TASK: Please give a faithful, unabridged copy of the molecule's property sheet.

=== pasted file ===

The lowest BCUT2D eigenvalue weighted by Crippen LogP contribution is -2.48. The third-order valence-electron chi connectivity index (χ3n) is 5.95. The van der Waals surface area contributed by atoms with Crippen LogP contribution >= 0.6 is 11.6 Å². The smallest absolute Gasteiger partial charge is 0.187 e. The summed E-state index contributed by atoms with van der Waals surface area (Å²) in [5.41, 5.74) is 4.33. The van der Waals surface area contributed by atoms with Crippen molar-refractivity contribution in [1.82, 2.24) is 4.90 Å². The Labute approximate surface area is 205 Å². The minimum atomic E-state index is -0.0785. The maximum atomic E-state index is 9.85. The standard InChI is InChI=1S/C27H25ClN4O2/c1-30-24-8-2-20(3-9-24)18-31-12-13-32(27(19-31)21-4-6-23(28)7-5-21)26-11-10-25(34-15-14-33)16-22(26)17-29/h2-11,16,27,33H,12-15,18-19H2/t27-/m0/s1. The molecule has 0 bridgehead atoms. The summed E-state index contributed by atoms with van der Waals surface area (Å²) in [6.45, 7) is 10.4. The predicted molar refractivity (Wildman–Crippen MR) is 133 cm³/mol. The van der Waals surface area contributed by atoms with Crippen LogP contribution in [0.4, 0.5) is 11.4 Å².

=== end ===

The lowest BCUT2D eigenvalue weighted by Crippen LogP contribution is -2.48. The third-order valence-electron chi connectivity index (χ3n) is 5.95. The van der Waals surface area contributed by atoms with Crippen LogP contribution >= 0.6 is 11.6 Å². The smallest absolute Gasteiger partial charge is 0.187 e. The summed E-state index contributed by atoms with van der Waals surface area (Å²) in [5.41, 5.74) is 4.33. The van der Waals surface area contributed by atoms with Crippen molar-refractivity contribution in [1.82, 2.24) is 4.90 Å². The Labute approximate surface area is 205 Å². The minimum atomic E-state index is -0.0785. The maximum atomic E-state index is 9.85. The standard InChI is InChI=1S/C27H25ClN4O2/c1-30-24-8-2-20(3-9-24)18-31-12-13-32(27(19-31)21-4-6-23(28)7-5-21)26-11-10-25(34-15-14-33)16-22(26)17-29/h2-11,16,27,33H,12-15,18-19H2/t27-/m0/s1. The molecule has 0 bridgehead atoms. The summed E-state index contributed by atoms with van der Waals surface area (Å²) in [6.45, 7) is 10.4. The predicted molar refractivity (Wildman–Crippen MR) is 133 cm³/mol. The van der Waals surface area contributed by atoms with Crippen LogP contribution in [0.4, 0.5) is 11.4 Å².